FTSE 350 pension scheme funding stabilises in the aftermath of the gilt market turmoil
- Mercer’s FTSE 350 analysis shows a small increase in surplus from £29bn at end October to £31bn at end November, driven by assets outperforming liabilities.
- November saw the release of the Chancellor’s Autumn Statement which looks to have had limited impact on gilt markets, implying some level of confidence in the Government’s fiscal policy but also highlighting a stark contrast with the turmoil that arose from the “mini budget” in September.
London, 06 December 2022
Mercer’s Pensions Risk Survey data analysis for November shows that the accounting surplus of defined benefit (DB) pension schemes for the UK’s 350 largest listed companies increased marginally to £31bn at the end of November. The present value of liabilities rose from £600bn at 31 October 2022 to £627bn at the end of November driven by a fall in corporate bond yields, offset to an extent by falling future implied inflation expectations. Assets outperformed the liabilities by rising over the period to £658bn compared to £629bn at the end of October.
Matt Smith, Principal at Mercer said, “The aggregate funding position on an accounting basis appears to have stabilised following the aftermath of the events at the end of September, with a surplus of £31bn at the end of November.
Mr Smith remarked that November saw the release of the Chancellor’s Autumn Statement, which focused on tax increases and spending cuts designed to shore up public finances and reassure markets.
“In contrast to the former Chancellor’s “Growth Plan” in September, the Autumn Statement looks to have had little impact on UK gilt markets, implying some level of confidence in the Government’s new fiscal policy but also highlighting the stark contrast in the handling of the two events and the market’s reaction to them,” he said.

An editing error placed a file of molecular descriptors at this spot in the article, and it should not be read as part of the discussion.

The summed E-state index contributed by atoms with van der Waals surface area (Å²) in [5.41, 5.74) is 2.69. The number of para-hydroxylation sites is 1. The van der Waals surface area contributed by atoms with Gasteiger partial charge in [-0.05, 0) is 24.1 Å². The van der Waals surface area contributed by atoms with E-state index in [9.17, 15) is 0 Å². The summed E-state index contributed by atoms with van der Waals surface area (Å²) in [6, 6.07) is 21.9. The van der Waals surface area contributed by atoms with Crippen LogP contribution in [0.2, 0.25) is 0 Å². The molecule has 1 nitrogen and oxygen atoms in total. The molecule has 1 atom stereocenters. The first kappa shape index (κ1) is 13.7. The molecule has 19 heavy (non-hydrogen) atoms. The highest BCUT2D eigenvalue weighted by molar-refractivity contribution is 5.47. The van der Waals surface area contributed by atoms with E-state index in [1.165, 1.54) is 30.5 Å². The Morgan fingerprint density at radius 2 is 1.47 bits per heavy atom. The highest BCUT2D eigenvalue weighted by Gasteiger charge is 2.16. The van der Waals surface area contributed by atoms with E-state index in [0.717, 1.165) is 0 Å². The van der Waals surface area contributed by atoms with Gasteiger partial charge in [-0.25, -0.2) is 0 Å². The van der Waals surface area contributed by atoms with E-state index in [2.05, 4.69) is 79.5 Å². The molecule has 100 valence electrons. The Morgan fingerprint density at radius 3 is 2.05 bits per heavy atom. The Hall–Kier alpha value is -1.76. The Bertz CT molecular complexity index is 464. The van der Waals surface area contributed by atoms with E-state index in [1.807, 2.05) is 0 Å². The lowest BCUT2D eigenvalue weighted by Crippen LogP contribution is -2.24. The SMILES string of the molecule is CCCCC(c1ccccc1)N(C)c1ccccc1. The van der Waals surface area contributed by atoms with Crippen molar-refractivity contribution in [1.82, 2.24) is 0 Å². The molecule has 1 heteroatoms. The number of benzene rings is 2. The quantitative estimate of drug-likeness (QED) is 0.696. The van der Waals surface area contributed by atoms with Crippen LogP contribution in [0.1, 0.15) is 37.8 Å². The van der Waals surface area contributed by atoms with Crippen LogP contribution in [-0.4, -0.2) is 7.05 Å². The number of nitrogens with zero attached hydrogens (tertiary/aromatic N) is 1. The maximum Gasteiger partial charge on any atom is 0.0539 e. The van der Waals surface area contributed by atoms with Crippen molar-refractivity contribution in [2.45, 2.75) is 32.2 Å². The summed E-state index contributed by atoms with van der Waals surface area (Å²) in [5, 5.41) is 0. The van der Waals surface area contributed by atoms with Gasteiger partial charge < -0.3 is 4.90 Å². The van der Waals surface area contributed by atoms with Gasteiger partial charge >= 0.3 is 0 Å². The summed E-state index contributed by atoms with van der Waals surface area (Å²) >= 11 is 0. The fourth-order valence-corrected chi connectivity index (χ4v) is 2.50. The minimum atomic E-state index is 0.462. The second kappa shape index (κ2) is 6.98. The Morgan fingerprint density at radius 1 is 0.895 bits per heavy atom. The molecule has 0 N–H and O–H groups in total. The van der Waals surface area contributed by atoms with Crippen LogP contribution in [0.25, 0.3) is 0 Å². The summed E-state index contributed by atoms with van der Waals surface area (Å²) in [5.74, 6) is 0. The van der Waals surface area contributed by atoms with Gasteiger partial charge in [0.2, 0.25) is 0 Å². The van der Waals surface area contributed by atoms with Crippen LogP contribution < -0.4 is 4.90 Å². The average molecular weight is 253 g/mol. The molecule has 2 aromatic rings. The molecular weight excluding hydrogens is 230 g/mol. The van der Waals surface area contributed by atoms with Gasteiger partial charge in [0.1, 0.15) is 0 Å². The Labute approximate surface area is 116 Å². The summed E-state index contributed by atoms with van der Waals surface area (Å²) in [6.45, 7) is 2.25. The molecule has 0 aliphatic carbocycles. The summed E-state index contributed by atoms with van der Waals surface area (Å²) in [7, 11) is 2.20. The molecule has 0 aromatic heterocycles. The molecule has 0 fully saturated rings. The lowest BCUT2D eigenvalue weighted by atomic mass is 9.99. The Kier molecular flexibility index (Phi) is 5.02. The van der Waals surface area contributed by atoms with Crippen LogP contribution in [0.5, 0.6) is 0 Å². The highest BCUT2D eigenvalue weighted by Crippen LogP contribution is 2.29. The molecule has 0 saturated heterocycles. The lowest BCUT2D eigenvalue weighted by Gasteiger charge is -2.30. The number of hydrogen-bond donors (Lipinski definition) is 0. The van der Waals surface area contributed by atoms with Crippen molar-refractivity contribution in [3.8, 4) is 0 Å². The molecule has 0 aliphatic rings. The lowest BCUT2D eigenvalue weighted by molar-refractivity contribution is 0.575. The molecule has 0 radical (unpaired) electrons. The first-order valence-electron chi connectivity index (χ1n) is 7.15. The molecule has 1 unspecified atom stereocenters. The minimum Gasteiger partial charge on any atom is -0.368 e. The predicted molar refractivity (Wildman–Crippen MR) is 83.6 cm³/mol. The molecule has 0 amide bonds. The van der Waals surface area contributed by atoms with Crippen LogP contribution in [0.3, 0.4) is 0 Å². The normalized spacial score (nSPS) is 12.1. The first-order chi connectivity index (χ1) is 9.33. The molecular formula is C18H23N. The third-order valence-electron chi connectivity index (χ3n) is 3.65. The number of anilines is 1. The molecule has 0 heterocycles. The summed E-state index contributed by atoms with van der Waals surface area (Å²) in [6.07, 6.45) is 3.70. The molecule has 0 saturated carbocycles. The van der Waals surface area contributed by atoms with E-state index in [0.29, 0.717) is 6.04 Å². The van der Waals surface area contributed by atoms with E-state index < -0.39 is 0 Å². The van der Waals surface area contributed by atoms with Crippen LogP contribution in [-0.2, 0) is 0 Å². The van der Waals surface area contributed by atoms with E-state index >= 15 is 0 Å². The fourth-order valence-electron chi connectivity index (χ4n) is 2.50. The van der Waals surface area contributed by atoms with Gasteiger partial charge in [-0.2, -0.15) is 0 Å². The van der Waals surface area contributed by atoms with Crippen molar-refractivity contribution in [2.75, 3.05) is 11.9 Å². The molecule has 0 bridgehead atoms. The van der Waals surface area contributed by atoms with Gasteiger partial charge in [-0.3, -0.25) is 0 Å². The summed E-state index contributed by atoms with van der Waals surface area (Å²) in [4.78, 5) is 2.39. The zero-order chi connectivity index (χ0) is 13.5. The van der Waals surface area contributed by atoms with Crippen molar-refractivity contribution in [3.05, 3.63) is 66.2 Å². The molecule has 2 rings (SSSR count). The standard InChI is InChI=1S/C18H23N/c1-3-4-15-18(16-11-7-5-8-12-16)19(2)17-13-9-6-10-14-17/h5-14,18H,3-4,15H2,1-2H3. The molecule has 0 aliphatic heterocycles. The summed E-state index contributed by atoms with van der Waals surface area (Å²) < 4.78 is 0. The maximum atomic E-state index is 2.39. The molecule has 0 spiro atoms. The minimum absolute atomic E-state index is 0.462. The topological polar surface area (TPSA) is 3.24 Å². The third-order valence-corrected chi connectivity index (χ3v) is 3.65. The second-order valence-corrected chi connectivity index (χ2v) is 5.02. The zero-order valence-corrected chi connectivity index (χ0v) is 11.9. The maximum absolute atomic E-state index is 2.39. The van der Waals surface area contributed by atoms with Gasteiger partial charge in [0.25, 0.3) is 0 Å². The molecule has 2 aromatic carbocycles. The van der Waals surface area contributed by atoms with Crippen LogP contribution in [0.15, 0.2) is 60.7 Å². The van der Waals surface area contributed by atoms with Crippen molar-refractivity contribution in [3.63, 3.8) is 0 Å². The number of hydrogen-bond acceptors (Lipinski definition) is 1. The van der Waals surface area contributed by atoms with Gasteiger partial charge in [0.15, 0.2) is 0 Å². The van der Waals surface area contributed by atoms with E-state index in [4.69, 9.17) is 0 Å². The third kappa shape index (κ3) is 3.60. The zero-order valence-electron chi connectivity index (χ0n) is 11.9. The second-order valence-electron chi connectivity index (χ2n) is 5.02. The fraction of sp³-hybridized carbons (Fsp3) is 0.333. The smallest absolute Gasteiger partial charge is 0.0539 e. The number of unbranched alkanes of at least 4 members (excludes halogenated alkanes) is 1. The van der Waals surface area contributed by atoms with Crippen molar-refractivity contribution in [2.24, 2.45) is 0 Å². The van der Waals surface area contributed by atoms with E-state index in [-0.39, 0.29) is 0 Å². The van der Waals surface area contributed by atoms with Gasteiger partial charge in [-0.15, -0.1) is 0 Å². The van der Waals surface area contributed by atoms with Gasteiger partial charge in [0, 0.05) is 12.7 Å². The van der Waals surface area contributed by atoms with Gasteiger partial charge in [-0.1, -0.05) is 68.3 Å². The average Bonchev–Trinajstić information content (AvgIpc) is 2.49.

“However, many pension schemes are likely to be working through the next steps in relation to both their investment strategy and their broader funding plans. Next steps will include consideration of The Pensions Regulator’s statement of 30 November 2022 on LDI which reinforced the need for sensible collateral and liquidity management.”
Mr Smith concluded, “The Pensions Regulator’s recent statement confirms the need for increased focus and tolerances on LDI, as well as strong governance, but pleasingly they have retained a flexible framework for schemes to work through sensibly.
“For pension schemes, this provides a focus for ongoing discussions around risk management.”
Mercer’s Pensions Risk Survey data relates to about 50% of all UK pension scheme liabilities, with analysis focused on pension deficits calculated using the approach companies have to adopt for their corporate accounts. The data underlying the survey is refreshed as companies report their year-end accounts. Other measures are also relevant for trustees and employers considering their risk exposure. Data published by the Pensions Regulator and elsewhere tells a similar story.
Notes to Editors
Mercer estimates the aggregate combined funded ratio of plans operated by FTSE350 companies on a monthly basis. This is based on projections of their reported financial statements adjusted from each company’s financial year end in line with financial indices. This includes UK domestic funded and unfunded plans and all non-domestic plans. The estimated aggregate value of pension plan assets of the FTSE350 companies at 31 December 2019 was £775 billion, compared with estimated aggregate liabilities of £815 billion. Allowing for changes in financial markets through to 30 November 2022, changes to the FTSE350 constituents, and newly released financial disclosures, the estimated aggregate assets were £658 billion, compared with the estimated value of the aggregate liabilities of £627 billion.